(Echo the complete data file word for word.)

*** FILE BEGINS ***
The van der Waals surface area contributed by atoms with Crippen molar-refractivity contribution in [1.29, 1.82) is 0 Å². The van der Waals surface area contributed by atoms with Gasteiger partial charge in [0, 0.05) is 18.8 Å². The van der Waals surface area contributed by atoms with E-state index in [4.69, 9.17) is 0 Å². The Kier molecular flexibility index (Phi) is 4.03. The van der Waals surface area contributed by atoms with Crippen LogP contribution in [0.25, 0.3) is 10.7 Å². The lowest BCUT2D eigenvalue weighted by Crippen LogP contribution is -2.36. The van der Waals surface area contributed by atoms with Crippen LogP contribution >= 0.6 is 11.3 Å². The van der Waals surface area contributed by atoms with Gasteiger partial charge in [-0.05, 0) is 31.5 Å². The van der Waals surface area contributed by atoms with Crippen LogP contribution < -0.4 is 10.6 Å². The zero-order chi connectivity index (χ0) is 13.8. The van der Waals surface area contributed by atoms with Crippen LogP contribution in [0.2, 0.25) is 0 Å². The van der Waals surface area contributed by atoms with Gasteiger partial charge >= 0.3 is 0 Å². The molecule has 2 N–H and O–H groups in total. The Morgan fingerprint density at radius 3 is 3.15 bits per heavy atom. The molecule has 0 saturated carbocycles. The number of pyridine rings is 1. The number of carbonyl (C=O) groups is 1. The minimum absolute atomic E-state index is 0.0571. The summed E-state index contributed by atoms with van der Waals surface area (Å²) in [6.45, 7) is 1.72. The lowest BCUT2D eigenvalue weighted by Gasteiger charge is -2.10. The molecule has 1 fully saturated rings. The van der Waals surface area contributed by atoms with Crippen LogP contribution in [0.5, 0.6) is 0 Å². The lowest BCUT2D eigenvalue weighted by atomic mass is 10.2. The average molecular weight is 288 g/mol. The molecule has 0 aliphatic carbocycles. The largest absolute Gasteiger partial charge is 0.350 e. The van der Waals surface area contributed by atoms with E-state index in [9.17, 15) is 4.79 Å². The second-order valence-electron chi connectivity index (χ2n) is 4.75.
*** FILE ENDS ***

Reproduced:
The van der Waals surface area contributed by atoms with Crippen molar-refractivity contribution in [1.29, 1.82) is 0 Å². The van der Waals surface area contributed by atoms with Gasteiger partial charge in [0, 0.05) is 18.8 Å². The van der Waals surface area contributed by atoms with E-state index in [4.69, 9.17) is 0 Å². The Kier molecular flexibility index (Phi) is 4.03. The van der Waals surface area contributed by atoms with Crippen LogP contribution in [0.25, 0.3) is 10.7 Å². The lowest BCUT2D eigenvalue weighted by Crippen LogP contribution is -2.36. The van der Waals surface area contributed by atoms with Crippen LogP contribution >= 0.6 is 11.3 Å². The van der Waals surface area contributed by atoms with Gasteiger partial charge in [-0.05, 0) is 31.5 Å². The van der Waals surface area contributed by atoms with Crippen LogP contribution < -0.4 is 10.6 Å². The zero-order chi connectivity index (χ0) is 13.8. The van der Waals surface area contributed by atoms with Crippen LogP contribution in [0.2, 0.25) is 0 Å². The van der Waals surface area contributed by atoms with Gasteiger partial charge >= 0.3 is 0 Å². The molecule has 2 N–H and O–H groups in total. The Morgan fingerprint density at radius 3 is 3.15 bits per heavy atom. The molecule has 0 saturated carbocycles. The number of pyridine rings is 1. The number of carbonyl (C=O) groups is 1. The minimum absolute atomic E-state index is 0.0571. The summed E-state index contributed by atoms with van der Waals surface area (Å²) in [6.45, 7) is 1.72. The lowest BCUT2D eigenvalue weighted by Gasteiger charge is -2.10. The molecule has 1 fully saturated rings. The van der Waals surface area contributed by atoms with Crippen LogP contribution in [0.5, 0.6) is 0 Å². The lowest BCUT2D eigenvalue weighted by atomic mass is 10.2. The average molecular weight is 288 g/mol. The molecule has 0 aliphatic carbocycles. The largest absolute Gasteiger partial charge is 0.350 e. The van der Waals surface area contributed by atoms with E-state index in [9.17, 15) is 4.79 Å². The second-order valence-electron chi connectivity index (χ2n) is 4.75.